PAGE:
Sudanese pastor released, but others still face serious charges
UPDATE (3 Jan):
One of four men detained in Sudan since December 2015 has been released, but three others continue to face seven criminal charges, some of which carry the death penalty or life imprisonment if found guilty.
Kuwa Shamal, a Sudanese church leader, was released after a hearing in Khartoum yesterday (2 Jan.), during which the judge concluded that there was insufficient evidence to charge him. However, the judge ruled there was sufficient evidence to proceed with the trials of fellow Sudan Church of Christ leader Hassan Taour, Darfuri graduate Abdulmonem Abdumawla and Czech aid worker Petr Jašek.
The next hearing is scheduled for 9 January, when the defence lawyers will present their case.
Several hearings have taken place in recent weeks, a marked increase in activity after months of stagnation.
After the appearance of a new witness, Ali Omer, on 12 Dec. was hailed as of “significant benefit” to the four men, three further hearings occurred between 19-28 Dec.
Shamal and Taour were both unable to attend the hearing on 19 Dec. due to ill health. During that hearing, the judge dismissed one prosecution witness – a member of the National Intelligence and Security Service (NISS) – after complaints from the defence that the witness’s testimony added nothing extra to that of a previous NISS official.
Further witnesses were heard on 26 Dec., then on 28 Dec. the defendants each gave statements and were questioned by the judge.
Original article (12 Dec.):
By Barbara G. Baker
Defence lawyers representing two Sudanese church leaders, a Darfuri graduate student and a Czech aid worker accused of “crimes against the state” have called the testimony of a new witness at Khartoum’s most recent trial hearing a “significant benefit” for their clients.
Jailed since last December and on trial since August, the four defendants include Sudan Church of Christ pastors Rev. Hassan Taour and Rev. Kuwa Shamal, Darfuri graduate Abdulmonem Abdumawla and Czech aid worker Petr Jašek.
During the 12 Dec. hearing, a new witness, named Ali Omer, was interrogated about his links with the jailed defendants. The young Darfuri man testified that he had been injured with severe burns during anti-government demonstrations at an Omdurman university in mid-2015. When he was left with serious injuries requiring regular medical care, his Darfuri friend, Abdumawla, had collected funds for his treatment from various organisations and individuals, including Taour, to cover these medical costs. Jašek was carrying electronic information and photos about Omer’s situation when arrested. The defendants are accused of promoting Omer’s case abroad to defame the government.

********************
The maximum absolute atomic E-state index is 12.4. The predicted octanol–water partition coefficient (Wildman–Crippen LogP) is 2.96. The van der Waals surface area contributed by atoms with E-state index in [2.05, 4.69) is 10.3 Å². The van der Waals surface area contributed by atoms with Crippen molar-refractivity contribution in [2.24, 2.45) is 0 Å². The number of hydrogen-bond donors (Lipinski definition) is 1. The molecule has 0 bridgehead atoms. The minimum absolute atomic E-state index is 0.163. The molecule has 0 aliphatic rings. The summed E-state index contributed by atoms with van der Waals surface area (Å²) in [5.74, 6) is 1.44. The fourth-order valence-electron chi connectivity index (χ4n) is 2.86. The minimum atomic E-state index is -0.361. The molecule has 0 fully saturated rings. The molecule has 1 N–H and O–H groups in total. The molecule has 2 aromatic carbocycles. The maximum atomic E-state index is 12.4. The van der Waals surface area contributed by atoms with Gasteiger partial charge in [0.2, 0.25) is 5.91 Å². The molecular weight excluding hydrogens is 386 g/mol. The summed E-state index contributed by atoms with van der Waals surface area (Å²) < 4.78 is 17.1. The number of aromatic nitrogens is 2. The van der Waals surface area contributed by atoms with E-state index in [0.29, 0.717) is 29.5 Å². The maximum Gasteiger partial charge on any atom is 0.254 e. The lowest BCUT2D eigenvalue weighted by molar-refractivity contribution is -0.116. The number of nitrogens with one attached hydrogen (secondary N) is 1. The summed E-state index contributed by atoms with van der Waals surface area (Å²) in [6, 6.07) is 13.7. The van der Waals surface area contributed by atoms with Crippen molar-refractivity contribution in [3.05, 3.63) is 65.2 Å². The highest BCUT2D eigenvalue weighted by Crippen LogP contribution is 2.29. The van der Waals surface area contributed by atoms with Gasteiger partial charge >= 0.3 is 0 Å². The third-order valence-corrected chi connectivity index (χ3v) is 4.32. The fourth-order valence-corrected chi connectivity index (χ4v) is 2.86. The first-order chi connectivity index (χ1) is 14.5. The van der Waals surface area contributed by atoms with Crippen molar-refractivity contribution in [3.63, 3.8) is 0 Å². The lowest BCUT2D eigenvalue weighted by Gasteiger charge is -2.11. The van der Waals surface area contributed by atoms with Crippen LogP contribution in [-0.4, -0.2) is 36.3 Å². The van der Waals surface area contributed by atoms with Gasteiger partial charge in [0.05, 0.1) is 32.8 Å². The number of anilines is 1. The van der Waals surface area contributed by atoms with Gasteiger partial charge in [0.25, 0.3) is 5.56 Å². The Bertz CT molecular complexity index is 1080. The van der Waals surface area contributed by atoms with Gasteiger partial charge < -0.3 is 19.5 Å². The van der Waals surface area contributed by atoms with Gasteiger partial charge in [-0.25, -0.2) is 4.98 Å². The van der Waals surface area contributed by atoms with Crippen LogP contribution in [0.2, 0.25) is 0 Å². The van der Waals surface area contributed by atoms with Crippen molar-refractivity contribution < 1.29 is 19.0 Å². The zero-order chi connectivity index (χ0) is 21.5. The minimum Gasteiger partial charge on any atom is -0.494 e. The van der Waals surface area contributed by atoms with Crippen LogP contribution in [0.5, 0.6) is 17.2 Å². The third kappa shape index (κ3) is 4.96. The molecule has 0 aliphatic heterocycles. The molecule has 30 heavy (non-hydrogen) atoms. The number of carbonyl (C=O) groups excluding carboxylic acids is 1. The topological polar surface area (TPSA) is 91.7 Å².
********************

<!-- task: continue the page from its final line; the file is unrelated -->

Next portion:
The four men face seven criminal charges, some of which carry the death penalty or life imprisonment if found guilty. The accusations include waging war against the state, inciting hatred between classes, propagating false news, espionage and complicity in criminal agreements.
The court indictment specifically accuses them of “fabricating videos or incidents of claimed genocide, killing of civilians and burnings of villages, besides claims of persecutions of Christians in Sudan”.
After Taour and Shamal were arrested by the National Intelligence and Security Services (NISS) on 18 Dec. last year, they were held incommunicado for months, without charges or contact with their families. Abdumawla, a single man employed in a mining exploration company in Khartoum, was arrested just a day earlier, and Jašek had been taken into custody on 10 Dec., when authorities confiscated his computer, mobile phone and flash drives as he left the country.
All four were transferred to the Omdurman prison in early August and then formally indicted before the Khartoum North Court on 21 Aug. Court proceedings since have been scheduled almost weekly, but postponed several times without warning when a witness, translator or the judge failed to appear.
The trial hearings have been observed periodically by Western diplomatic observers, with local supporters gathering outside the court at times to sing hymns and shout encouragements to the defendants.
Although a prosecutor and NISS official demanded at a November hearing that an additional charge of apostasy be filed against Abdumawla, the judge has not responded to this request.
One observer at a hearing last month declared, “The prosecutor has nothing new. It was just a repetition of what has already been said… They didn’t have any evidence to support their accusations.”
Earlier this month, courtroom interrogations focused on allegations that a meeting Taour and Shamal had attended with other Sudanese church leaders in Ethiopia a month before their arrest was organised with political motives to “damage and tarnish” Sudan’s international image.
While refusing to answer some questions posed by the defence lawyers, the NISS officer serving as the plaintiff in the case declared that “national security considerations” overrode several of Sudan’s criminal procedure laws that had been violated throughout the past year.
In early October, the European Parliament adopted an Urgency Resolution, calling for the “immediate and unconditional” release of the four men on trial “on charges of highlighting alleged Christian suffering in war-ravaged areas of Sudan”.
The US State Department has designated Sudan as a “country of particular concern” since 1999 for ongoing religious freedom violations, including the treatment of Christians. It is ranked 8th in the Open Doors World Watch List of the 50 countries where Christians come under the most pressure for their faith.
During the next hearing, set for 19 Dec., the prosecution is expected to call as witnesses several Sudanese church leaders who have been temporarily detained by the NISS during their months of investigations. Some have had their passports confiscated.
Source: World Watch Monitor